I hope you dance.
I may never grab my pastor and twirl him around the narthex, but I'm learning how to dance. After church a few weeks ago, I broke into dance over one of my pastors, though frankly, my dance was pretty lame: a very brief e-mail thanking him for his mundane labors, affirming his call and celebrating his heart. A few weeks later, I continued the dance over coffee. Between sips, he told me he had forwarded my e-mail to a pastor-friend across the country, who e-mailed back, suggesting he frame it and hang it in his office.
Its value came from its rarity.
According to recent statistics, the average tenure of a pastor is three years (two years for youth pastors). In other words, the odds are just slightly better than a coin toss that this time next year your pastor will still be your pastor. Should you be surprised? The fog is thick, the siren voices many and enticing, the fans fickle. We dare not wait until the last verse of the last song. Let's take a cue from the Father. . . .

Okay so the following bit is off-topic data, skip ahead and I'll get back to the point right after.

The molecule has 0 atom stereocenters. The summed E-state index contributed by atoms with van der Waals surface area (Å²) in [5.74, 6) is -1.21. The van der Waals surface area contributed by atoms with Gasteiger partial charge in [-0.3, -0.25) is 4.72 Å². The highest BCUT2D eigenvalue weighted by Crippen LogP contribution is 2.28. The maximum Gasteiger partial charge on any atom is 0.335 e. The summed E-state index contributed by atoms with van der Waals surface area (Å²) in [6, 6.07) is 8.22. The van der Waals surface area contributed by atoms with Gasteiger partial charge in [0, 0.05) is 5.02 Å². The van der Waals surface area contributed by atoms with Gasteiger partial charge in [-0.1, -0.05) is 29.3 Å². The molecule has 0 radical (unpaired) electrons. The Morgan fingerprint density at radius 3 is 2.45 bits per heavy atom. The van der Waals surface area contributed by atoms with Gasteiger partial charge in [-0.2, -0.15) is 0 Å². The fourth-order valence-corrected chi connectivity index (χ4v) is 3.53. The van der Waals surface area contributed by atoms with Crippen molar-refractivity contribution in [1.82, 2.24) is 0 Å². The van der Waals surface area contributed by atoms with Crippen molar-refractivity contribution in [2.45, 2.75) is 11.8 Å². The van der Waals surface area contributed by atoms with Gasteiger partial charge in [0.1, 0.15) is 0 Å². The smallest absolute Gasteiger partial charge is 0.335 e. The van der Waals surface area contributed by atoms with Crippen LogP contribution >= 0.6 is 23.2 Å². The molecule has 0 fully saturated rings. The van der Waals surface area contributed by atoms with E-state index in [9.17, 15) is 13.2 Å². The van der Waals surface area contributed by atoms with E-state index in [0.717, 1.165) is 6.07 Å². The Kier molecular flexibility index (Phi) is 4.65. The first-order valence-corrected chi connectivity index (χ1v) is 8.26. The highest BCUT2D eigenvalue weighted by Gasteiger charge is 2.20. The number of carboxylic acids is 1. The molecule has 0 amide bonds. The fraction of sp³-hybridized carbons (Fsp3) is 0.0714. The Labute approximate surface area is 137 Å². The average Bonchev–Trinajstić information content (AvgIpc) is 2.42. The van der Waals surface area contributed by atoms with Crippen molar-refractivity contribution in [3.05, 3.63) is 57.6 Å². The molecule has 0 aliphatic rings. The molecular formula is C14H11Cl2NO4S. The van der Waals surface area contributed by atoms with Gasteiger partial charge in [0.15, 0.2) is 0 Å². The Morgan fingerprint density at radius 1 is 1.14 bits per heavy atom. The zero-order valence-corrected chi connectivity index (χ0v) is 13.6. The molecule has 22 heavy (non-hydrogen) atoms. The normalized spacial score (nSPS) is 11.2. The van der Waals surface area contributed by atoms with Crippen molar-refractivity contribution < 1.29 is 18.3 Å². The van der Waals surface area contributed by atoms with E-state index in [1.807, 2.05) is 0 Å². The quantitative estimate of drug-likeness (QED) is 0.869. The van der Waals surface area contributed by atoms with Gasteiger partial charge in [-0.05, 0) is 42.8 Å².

It's time to dance!
Ever feel like you need to wear a mask to cover up who you are? Are you concerned that, if people knew who you really are and how you really felt, they wouldn't understand?
One minister, two jobs and the family that's at the top of the list. The number of bivocational ministers, those in full- or part-time ministry who carry an additional job, is estimated by some researchers to be as high as 30 percent of ministers nationwide.
"You should see the church they attend," Lucille said, armed with bulletin and newsletter. Creases formed across my brow as celebration gave way to comparisons a trap that had sprung too many times.